A second American officer echoed the same sword-based tactics: “Firearms are seldom of any great utility to cavalry during an enemy engagement,” wrote Captain Epapharus Hoyt. “Indeed there is little hope of success from any who begin their attack with the fire of carbines or pistols…. It is by the right use of the sword they are to expect victory.”
Why was this? Firearms certainly had a far greater range than a three-foot sword. A quick look at the carbines and pistols being used supplies part of the answer. They were smoothbore, muzzle-loading weapons and loading them from the back of a horse was a laborious process at best. Smoothbore pistols were also woefully inaccurate beyond 30 paces and the range was even worse from the back of an excited horse in a battle line. Longer length carbines increased the range but required both hands to aim and fire, which simply was not practical when engaging an enemy at close quarters. Opponents countered by drawing swords, clapping spurs, and charging through the weak gunfire to cut the mounted musketeers to the ground.
But it was not simply the sword that governed a light horseman’s tactics or delivered the shock of the charge; the primary weapon of any light dragoon was his mount. With trooper and kit aboard, a light dragoon mount became a 1,000-pound missile that closed at more than 30 miles per hour to punch saddle-wide gaps through enemy ranks of infantry and cavalry. These gaps destroyed enemy discipline, and when light dragoons were marshaled together and led against the enemy at speed they could collapse entire flanks and create a rout. Once the rout was on, the sword was at its most effective. But it was the horses bowling through the enemy that broke the opposition; the attending sword blows were secondary.
After serving nearly two years on the front with the 4th Light Dragoons, Washington was promoted to lieutenant colonel and given his own regiment, the 3rd Light Dragoons. Once in command, Washington requested the 3rd be sent south where the British were now seeking a new strategy to bring the American rebellion to heel. After years of fighting in the northern colonies, the British had failed to land a killing blow. But on December 29, 1778, the British captured the port of Savannah, Georgia. The British noose was now in place to choke off the lucrative rice trade that helped fuel the foreign support floating the American cause. If the British course continued, Charleston, South Carolina, would fall along with the rest of the profitable rice crops. North Carolina and Virginia would then be next in line with their bankable tobacco fields. The British were determined to end the American exports and chop the Revolution off at its knees.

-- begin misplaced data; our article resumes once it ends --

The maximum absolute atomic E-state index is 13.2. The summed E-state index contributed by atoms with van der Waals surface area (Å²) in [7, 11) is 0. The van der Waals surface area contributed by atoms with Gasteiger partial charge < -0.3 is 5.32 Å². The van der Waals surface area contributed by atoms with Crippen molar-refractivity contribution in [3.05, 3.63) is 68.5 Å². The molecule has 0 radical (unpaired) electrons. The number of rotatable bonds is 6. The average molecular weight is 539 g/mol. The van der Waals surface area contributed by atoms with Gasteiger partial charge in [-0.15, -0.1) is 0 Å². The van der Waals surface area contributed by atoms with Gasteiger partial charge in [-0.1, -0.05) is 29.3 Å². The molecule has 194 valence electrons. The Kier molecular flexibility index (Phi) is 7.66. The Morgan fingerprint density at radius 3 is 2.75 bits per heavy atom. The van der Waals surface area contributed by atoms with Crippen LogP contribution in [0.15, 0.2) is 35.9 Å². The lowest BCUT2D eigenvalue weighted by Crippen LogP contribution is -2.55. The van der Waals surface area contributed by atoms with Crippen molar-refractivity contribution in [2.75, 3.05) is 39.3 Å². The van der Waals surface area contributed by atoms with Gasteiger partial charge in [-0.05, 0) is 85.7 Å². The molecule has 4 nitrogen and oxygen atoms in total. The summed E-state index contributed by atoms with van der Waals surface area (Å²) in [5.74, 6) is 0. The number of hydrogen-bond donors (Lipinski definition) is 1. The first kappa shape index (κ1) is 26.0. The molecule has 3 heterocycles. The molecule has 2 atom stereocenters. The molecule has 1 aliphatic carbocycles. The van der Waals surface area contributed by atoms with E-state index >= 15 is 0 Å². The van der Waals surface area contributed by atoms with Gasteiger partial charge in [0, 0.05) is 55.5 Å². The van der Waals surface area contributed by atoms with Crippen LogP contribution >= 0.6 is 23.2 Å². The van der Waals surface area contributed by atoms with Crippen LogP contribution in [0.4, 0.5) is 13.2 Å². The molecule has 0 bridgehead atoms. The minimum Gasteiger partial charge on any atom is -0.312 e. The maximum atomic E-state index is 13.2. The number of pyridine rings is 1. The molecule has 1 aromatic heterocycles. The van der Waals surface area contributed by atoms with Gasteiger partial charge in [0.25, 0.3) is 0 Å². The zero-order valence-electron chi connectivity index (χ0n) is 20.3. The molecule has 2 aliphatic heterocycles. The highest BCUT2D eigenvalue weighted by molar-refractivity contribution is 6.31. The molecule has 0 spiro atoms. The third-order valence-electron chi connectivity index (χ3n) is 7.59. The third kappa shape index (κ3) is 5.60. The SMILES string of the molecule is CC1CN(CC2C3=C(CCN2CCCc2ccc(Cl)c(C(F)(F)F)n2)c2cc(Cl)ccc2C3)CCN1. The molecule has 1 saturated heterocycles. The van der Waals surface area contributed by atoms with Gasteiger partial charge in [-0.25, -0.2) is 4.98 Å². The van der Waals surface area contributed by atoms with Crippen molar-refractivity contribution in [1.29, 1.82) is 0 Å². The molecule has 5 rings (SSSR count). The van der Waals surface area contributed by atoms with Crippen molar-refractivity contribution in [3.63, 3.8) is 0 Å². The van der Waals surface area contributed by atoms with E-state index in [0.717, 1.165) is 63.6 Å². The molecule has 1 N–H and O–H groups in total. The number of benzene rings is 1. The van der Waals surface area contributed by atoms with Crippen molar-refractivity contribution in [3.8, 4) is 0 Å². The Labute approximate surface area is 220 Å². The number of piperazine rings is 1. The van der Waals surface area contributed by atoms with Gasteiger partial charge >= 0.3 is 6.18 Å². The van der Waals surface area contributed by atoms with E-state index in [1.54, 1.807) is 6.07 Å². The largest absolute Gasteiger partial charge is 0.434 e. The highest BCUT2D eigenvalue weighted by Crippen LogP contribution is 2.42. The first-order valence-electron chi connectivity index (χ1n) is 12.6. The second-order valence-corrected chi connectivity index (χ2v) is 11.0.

Washington arrived in South Carolina just as the British war machine was launching an overland assault on Charleston. He quickly joined the deadly skirmishing taking place and soon won a galloping victory against a rising star in the British cavalry, Lt. Col. Banastre Tarleton, when Washington pinned Tarleton’s troopers at Rantowles Bridge on March 27, 1780, and cut a number from the saddle. Tarleton later turned the tables and caught Washington’s 3rd Light Dragoons on May 6 at Lenud’s Ferry on the Santee River. Washington’s men were returning from a foraging raid when ordered to dismount and unsaddle their horses with the broad Santee at their backs. Washington protested the order to dismount and unsaddle, but he was overruled by Lt. Col. Anthony White of the 1st Light Dragoons. Washington’s men had no sooner complied with White’s order than Tarleton arrived at the gallop and cut through the dismounted Americans. Tarleton’s victory was total. Washington’s men suffered heavy casualties and all but 12 of his horses were seized. Washington and a few others escaped by swimming the Santee, a 300-yard stretch of snake-infested water, as Tarleton’s men galloped down the bank snapping pot shots at the swimming Continentals.
Charleston fell on May 12 and with it went 5,000 Patriots and their arms. It was the greatest American defeat during the war, and the British now held the most lucrative port in North America. Washington and the few surviving Continentals retreated to North Carolina where they were out of range of a British attack. The 3rd Light Dragoons were in tatters and Washington, no doubt itching for a chance to avenge his fallen comrades, could only dream of a day when he could exact his retribution against Tarleton.
Less than six months later Washington was back at the front with his refurbished command. Funding for remounts had been almost impossible to find, and it was a cobbled-together force he now led with only three undermanned troops of the 3rd Light Dragoons and an additional single troop appropriated from the 1st Light Dragoons. Returns show they were properly uniformed but lacked carbines of any kind and were short on pistols. But every man in the saddle was fitted with a proper horseman’s sword and well drilled in its use. Upon reaching the lines, Washington and his men were assigned to the command of Brig. Gen. Daniel Morgan.